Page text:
"At least a third up to 50 percent of our houses are built on a site that requires some level of remediation, depending on the year," says John Laing's Flynn. "In one case, it may be slight; in other cases like the Anaheim site, the clean up was extensive."
John Laing recently completed The Boulevard, a community in Anaheim, Calif., of 36 attached affordable townhomes and 20 single-family detached market-rate homes that were once the site of a truck depot and storage facility. It was the first site approved in the Anaheim Boulevard Corridor redevelopment plan.
The builder got approval last fall from the Anaheim city council for development of a second community, this time at the former site of the Quikset lock manufacturing plant. The plan calls for 135 attached homes that includes a portion set aside for affordable housing. The new community has provided workforce homes for city employees who couldn't otherwise afford to buy in Orange County.
The Boulevard is the first redevelopment project in Orange County to implement the Polanco Redevelopment Act. The Act allows a public agency to transfer land to a developer, and once the site has been certified clean, it provides indemnity to the developer against any other clean up requirements by other local and state agencies. It's similar to the indemnities offered on the federal level by the Small Business Liability Relief and Brownfields Revitalization Act of 2002 (see sidebar).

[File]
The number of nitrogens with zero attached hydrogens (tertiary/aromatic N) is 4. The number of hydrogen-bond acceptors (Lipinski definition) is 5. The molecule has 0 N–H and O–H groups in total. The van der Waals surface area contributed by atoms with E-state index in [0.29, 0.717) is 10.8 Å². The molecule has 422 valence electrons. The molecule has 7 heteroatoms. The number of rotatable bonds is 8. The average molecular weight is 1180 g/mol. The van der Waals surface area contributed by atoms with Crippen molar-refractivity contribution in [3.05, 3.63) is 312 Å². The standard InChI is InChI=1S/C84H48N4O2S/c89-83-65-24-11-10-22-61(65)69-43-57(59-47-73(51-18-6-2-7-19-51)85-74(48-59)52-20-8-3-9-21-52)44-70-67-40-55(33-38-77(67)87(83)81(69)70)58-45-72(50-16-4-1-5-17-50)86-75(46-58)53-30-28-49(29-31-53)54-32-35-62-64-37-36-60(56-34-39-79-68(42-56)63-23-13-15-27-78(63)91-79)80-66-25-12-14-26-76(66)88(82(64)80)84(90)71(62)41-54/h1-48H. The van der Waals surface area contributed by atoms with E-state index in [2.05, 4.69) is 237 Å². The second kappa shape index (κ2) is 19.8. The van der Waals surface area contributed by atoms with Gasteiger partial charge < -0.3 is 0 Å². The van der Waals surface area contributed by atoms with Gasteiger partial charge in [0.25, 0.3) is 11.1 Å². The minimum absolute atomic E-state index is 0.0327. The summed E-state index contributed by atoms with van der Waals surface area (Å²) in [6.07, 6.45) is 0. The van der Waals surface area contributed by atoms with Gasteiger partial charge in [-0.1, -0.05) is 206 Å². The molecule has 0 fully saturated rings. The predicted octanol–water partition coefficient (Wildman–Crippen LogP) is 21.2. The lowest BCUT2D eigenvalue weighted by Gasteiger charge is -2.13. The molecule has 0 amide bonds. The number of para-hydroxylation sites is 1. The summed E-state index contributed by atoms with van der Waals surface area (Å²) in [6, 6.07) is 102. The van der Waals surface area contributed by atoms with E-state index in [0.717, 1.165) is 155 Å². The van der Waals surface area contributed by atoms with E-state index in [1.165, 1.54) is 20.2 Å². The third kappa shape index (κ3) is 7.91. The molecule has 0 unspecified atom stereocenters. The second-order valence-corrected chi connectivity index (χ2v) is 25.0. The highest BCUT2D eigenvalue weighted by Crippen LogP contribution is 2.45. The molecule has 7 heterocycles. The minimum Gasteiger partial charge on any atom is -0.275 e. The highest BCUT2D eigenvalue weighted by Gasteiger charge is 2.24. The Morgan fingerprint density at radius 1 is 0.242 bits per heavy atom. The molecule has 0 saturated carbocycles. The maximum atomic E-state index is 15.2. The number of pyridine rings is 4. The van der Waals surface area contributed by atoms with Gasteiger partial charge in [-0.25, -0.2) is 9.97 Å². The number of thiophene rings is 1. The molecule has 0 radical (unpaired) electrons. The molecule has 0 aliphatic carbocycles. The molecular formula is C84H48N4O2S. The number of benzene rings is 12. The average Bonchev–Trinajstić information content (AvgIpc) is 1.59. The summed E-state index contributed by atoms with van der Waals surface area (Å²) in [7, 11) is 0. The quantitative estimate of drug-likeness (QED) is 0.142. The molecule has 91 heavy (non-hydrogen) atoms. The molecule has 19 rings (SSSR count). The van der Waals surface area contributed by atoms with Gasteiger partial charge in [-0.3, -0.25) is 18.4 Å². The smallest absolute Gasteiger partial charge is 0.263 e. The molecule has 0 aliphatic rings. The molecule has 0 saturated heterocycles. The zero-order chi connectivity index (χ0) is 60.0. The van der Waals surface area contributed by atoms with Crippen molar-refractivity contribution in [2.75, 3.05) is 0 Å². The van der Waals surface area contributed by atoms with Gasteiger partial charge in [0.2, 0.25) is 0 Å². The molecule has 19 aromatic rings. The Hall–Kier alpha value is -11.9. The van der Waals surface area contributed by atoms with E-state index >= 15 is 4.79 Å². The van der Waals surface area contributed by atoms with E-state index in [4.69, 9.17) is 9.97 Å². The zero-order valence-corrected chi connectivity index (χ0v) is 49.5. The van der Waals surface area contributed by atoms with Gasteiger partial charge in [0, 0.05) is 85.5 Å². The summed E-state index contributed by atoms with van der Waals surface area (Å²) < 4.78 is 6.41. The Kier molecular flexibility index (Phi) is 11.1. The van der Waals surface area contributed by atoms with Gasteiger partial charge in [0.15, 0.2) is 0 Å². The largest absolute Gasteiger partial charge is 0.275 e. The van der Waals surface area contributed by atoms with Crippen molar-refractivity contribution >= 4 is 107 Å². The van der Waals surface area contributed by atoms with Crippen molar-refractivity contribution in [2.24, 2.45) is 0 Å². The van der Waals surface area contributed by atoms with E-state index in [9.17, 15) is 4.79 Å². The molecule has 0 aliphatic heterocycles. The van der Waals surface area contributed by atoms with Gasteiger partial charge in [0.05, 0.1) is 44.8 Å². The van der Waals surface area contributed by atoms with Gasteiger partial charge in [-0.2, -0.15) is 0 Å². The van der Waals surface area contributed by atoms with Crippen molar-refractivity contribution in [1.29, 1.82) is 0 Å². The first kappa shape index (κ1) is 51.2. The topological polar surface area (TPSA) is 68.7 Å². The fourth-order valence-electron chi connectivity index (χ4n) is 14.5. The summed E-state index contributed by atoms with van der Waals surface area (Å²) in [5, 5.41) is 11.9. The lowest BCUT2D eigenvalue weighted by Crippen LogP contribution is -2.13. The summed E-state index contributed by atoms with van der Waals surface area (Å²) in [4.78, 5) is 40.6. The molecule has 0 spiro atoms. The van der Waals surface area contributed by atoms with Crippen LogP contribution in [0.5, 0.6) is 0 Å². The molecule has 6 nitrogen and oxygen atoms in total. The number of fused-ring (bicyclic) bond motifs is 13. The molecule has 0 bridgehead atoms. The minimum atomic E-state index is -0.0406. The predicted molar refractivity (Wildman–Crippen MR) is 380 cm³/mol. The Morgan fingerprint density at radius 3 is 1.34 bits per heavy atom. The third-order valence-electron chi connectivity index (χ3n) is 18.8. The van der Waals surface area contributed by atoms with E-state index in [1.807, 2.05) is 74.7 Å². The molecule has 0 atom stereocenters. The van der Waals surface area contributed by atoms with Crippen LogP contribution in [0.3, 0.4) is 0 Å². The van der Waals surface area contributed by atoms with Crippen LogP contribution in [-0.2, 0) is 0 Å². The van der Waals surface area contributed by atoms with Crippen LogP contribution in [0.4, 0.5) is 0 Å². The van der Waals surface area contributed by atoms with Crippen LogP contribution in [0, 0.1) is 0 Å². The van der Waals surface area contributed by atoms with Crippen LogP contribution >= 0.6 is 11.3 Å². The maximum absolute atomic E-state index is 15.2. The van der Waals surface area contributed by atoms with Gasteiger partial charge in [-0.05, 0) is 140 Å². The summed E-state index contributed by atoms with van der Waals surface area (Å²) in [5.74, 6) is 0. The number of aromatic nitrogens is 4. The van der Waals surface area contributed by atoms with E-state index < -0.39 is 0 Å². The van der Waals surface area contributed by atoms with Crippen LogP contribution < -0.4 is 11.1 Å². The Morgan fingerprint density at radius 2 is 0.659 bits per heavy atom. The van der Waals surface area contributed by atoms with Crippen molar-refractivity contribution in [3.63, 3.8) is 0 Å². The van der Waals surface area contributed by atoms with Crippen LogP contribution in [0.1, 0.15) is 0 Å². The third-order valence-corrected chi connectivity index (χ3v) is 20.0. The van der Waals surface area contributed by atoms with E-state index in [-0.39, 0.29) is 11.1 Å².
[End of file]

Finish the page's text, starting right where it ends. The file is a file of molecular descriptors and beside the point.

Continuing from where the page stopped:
David Pitts, vice president of acquisition for Centex Homes' Los Angeles/Central Coast division, says 60 percent to 70 percent of his division's infill development has been on land that has undergone some degree of brownfield mitigation.
"The types of projects that our division has looked at have quantifiable cleanup situations," says Pitts, "whereas there are probably other development opportunities out there where you may never know until the end of cleanup what the actually costs are."
The Breakers and The Bungalows are two such projects Centex completed in the city of Torrance, Calif. They worked with the Torrance Fire Department, appointed the lead governmental agency, and came up with a risk assessment plan. An oil company was the underlying property owner at that time and was held responsible for remediation to unrestricted residential for-sale standards.